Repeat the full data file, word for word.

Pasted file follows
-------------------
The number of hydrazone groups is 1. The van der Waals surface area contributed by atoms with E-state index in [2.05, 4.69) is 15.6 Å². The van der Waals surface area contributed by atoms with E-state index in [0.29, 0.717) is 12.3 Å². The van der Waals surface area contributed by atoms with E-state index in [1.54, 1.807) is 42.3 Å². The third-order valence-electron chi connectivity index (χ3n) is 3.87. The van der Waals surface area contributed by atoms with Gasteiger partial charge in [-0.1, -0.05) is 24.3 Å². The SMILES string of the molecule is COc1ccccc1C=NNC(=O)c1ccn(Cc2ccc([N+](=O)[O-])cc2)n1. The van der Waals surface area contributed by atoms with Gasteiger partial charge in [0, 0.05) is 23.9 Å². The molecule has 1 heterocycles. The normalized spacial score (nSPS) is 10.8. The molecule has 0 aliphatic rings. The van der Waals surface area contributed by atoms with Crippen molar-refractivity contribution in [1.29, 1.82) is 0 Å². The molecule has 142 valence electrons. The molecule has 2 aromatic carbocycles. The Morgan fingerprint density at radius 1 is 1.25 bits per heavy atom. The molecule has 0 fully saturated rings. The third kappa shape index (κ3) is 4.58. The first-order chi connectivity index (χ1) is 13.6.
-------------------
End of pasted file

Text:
The number of hydrazone groups is 1. The van der Waals surface area contributed by atoms with E-state index in [2.05, 4.69) is 15.6 Å². The van der Waals surface area contributed by atoms with E-state index in [0.29, 0.717) is 12.3 Å². The van der Waals surface area contributed by atoms with E-state index in [1.54, 1.807) is 42.3 Å². The third-order valence-electron chi connectivity index (χ3n) is 3.87. The van der Waals surface area contributed by atoms with Gasteiger partial charge in [-0.1, -0.05) is 24.3 Å². The SMILES string of the molecule is COc1ccccc1C=NNC(=O)c1ccn(Cc2ccc([N+](=O)[O-])cc2)n1. The van der Waals surface area contributed by atoms with Gasteiger partial charge in [0, 0.05) is 23.9 Å². The molecule has 1 heterocycles. The normalized spacial score (nSPS) is 10.8. The molecule has 0 aliphatic rings. The van der Waals surface area contributed by atoms with Crippen molar-refractivity contribution in [1.29, 1.82) is 0 Å². The molecule has 142 valence electrons. The molecule has 2 aromatic carbocycles. The Morgan fingerprint density at radius 1 is 1.25 bits per heavy atom. The molecule has 0 fully saturated rings. The third kappa shape index (κ3) is 4.58. The first-order chi connectivity index (χ1) is 13.6.